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Kuttner, Henry and C. L. Moore [as by Henry Kuttner] – “Happy Ending” (1948)


The only story here I’d read before, although I don’t know why I’ve never read the Martian Chronicles, and an impressively memorable one. Like The Betrayal, the narrative here is presented in reverse chronological order.

The happy ending: James Kelvin, using a device given to him by a robot, achieves health, fame, and fortune and lives happily ever after.

The middle: As he enters a fortune-teller’s booth, a loose rope knocks his glasses astray, there is a blue flash and moment of disorientation, and a robot that has taken the fortune-teller’s place says “You are James Kelvin” and describes his career as a journalist and whatnot and explains that the “temporary” amnesia of his interest was caused by mind-reading necessary for the robot to understand the time period. The robot (“I am an artificially created living organism, originating at a period far in your future”) then strips the gold plating from Kelvin’s watch for fuel and gives him the happy-ending-gadget in payment (“I will have to engage in your peculiar barter system of economics”) which will make him “as happy as any man of this era can be.” This thingamabob works by creating a “temporal rapport” to “close a mental synapse between two incongruous eras” between Kelvin and Quarra Vee, a man of the robot’s time period. It seems to almost go without saying at this point that Kelvin is like a “troglodyte” before the “monstrous, alien thoughts” of the incredibly-advanced intellect of the “futureman” Quarra Vee.

The robot, meanwhile, tells Kelvin to beware the android Tharn, and leaves the scene with great intensity. Tharn, a white-skinned, seven-fingered monstrosity in a turban and horn-rimmed glasses (between Tharn, Quarra Vee, and the robot, Kelving is convinced that the future is “peopled by creatures not unlike the cast of a Frankenstein picture”), puts in his first appearance shortly after that, and a number of pages are devoted to a series of cat-and-mouse games between the two, with Kelvin using the device to learn tricks such as teleportation and water-breathing from Quarra Vee, which quickly fade from his memory after serving their purpose. He then learns the cure for the common cold and sells it to a “foremost chemist” of his own time, who is like a “small, stupid child” before the knowledge of Quarra Vee. Finally, he figures out a way to turn mental energy into a physical assault and does away with the hounding Tharn.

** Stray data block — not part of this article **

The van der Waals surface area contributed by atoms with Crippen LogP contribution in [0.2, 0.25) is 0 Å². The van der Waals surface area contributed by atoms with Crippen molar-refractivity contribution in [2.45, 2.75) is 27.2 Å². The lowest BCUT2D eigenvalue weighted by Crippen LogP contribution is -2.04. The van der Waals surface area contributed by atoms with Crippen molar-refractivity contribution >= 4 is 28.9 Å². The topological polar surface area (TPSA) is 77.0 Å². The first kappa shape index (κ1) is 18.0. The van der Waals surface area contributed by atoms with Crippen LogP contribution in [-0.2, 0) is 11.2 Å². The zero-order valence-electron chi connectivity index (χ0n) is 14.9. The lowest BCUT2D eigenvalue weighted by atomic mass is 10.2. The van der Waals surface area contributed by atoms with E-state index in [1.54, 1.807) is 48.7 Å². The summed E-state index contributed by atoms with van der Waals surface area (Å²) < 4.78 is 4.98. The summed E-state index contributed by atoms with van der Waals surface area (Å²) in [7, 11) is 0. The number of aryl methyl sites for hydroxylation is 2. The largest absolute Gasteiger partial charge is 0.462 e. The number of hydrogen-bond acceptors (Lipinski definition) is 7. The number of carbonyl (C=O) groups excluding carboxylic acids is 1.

The beginning: In which we learn that John Kelvin is, of course, Quarra Vee. With the help of his loyal sidekick Tharn, he is preparing to travel back in time to retrieve his “so-and-so runaway robot” (“He always was a malcontent, but at least he knew his place”). Because said robot was an expert at hypnosis and memory erasure, he dons a pair of spectacles to guard against “dangerous mental radiations” which could “snap your memory-track and substitute a false brain-pattern.” Quarra Vee travels back through time, steps into the booth, the rope knocks off the glasses, and the text from the beginning of the middle is reiterated.

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